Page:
In this essay I discussed how price fixing and collusion occurs regularly in the ‘free market’. Here is another recent example of what I discussed.
Here are some lowlights from the article in the Wall Street Journal:
The U.S. accused Apple Inc. AAPL +0.41%and five of the nation’s largest publishers Wednesday of conspiring to raise e-book prices, in a case that could radically reorder the fast-growing business.
In a civil antitrust lawsuit, the Justice Department alleged that CEOs of the publishing companies met regularly in private dining rooms of upscale Manhattan restaurants to discuss how to respond to steep discounting of their e-books by Amazon.com Inc., AMZN +1.40%a practice they disliked. The executives also called and emailed each other to craft a solution to what one of them called “the wretched $9.99 price point,” the suit said.
The five publishers and Apple hatched an arrangement that lifted the price of many best-selling e-books to $12.99 or $14.99, according to the suit. The publishers then banded together to impose that model on Amazon, the government alleged.
As a result of this alleged conspiracy, we believe that consumers paid millions of dollars more for some of the most popular titles,” said Attorney General Eric Holder.
Three of the publishers settled with the Justice Department, agreeing to let Amazon and other retailers resume discounting of e-books. Settlement of a separate suit filed by 16 states and U.S. territories could lead to tens of millions of dollars in restitution to consumers who bought e-books at the higher prices.
A group of 16 states, led by Connecticut and Texas, filed their own suit Wednesday against Apple, Macmillan, Penguin and Simon & Schuster. The states said they have reached tentative settlement agreements with HarperCollins and Hachette. Those two publishers have agreed in principle to provide more than $51 million in restitution to e-book buyers, Connecticut Attorney General George Jepsen said.
My working conclusion is that this happens much more often than many folks think that it does. I base this on my own anecdotal experience of decades in business and management and on cases already mentioned in which I cited specific examples. It may sound trite and clique but I know from personal experience that these guys at the top have huge, inflated egos and they do work out these types of situations in their country clubs and on their golf courses. The Justice Department only pursues a small percentage of these types of activities.
As per Jeff’s recent comment, pure capitalism or socialism does not exist. I have pointed this out in this essay. To think of them as polar opposites in practice is a bit naïve in my opinion. We are individuals and collectivities and as such incorporate both of these components in our politics and economics.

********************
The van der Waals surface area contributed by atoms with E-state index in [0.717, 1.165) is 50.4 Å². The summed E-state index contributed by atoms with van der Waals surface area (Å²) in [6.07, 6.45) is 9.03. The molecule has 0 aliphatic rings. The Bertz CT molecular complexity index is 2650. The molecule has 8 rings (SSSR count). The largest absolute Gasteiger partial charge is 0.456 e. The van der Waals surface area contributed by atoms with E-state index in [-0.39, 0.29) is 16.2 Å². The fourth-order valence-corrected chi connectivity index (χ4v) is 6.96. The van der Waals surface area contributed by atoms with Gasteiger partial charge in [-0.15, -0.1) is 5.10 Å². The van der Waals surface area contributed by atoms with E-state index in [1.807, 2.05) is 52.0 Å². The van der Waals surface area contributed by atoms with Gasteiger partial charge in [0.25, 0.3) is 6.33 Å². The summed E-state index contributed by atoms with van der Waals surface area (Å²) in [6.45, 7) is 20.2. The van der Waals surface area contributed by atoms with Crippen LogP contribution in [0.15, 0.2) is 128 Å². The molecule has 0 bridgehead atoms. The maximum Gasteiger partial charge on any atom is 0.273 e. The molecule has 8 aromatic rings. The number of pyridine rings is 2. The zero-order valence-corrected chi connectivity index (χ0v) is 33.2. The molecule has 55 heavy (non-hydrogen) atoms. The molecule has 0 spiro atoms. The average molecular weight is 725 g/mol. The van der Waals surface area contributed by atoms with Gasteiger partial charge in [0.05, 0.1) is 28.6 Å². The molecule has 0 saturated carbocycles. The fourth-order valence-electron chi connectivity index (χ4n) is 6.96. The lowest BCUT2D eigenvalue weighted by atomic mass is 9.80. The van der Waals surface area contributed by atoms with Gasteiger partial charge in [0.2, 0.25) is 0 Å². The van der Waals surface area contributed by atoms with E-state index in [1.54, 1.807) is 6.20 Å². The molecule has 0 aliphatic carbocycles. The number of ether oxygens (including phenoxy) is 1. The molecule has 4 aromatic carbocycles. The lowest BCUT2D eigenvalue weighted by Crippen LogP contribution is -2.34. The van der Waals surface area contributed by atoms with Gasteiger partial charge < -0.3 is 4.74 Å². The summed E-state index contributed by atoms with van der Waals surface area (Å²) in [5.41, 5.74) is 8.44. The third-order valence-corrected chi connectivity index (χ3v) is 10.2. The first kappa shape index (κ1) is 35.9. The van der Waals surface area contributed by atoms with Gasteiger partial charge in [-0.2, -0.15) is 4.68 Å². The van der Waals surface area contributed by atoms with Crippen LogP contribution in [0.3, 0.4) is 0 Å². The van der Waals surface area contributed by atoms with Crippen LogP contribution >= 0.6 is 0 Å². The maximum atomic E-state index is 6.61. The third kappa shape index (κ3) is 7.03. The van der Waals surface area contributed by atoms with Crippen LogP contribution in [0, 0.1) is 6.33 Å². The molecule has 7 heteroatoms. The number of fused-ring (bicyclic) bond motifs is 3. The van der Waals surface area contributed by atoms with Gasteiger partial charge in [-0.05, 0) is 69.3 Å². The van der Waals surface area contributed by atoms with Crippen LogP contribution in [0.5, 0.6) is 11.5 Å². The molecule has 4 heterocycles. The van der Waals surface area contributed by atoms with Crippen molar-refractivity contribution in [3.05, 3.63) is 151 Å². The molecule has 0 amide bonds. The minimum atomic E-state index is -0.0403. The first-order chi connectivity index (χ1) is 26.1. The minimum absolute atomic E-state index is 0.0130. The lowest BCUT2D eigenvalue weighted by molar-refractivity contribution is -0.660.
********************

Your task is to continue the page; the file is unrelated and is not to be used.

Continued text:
I have no problem per se with selfishness or self-interest. If selfishness or self-interest is given carte blanche in economics the rich and powerful will always make sure that they stay that way at the expense of those that are not. If capitalism is the unregulated or nominally regulated practice of selfishness then what is the practical difference between it and oligarchy, dictatorship, fascism (statist), communism or any system that rules from the top by the powerful?
If practical capitalism is to have a form of democracy (as in the ideal of competition) then the best real hope for impartial rules on how the game is played can only be made by government. To the degree that the rules allow the process to be more competitive is the same degree that capitalism approximates its ideal. As Jeff points out, to the degree that corporatism (crony capitalism) determine the rules is, in my opinion, one factor in turning capitalism into simply another name for the powerful consolidating their hold on power. I have also pointed out that this happens with or without government involvement.
The idea that the government is solely or primarily the culprit may have emotional appeal to some but as far as I can tell is not factual. In a democracy we get the government we deserve. If we prohibit government from intervening in the market with regulation we are effectively handing the market over to the rich and powerful. As Jeff points out they will try to use the government to protect their power but as I have pointed out they will not stop there. They have many tactics for staying in power (as I previously illustrated) and are not above using them.
Those that would have the government stay out of market regulation are effectively playing into the hands of the rich and powerful and doing exactly what they claim the government is doing in crony capitalism – making it easier for the rich and powerful to maintain their hold on power. To ‘hope’ that competition will reign in unregulated or nominally regulated capitalism appears to me to be more like a religious ideal than a realistic practicality. Government should be in the active business of making competition in capitalism real and effective, offering constraints to the monopolizing tendencies of power. Our job as voters is to elect politicians that produce results toward this end and fire those that make big business the real constituents that they serve. If we put the fox in charge of the hen house we should not be surprised when all the hens get eaten.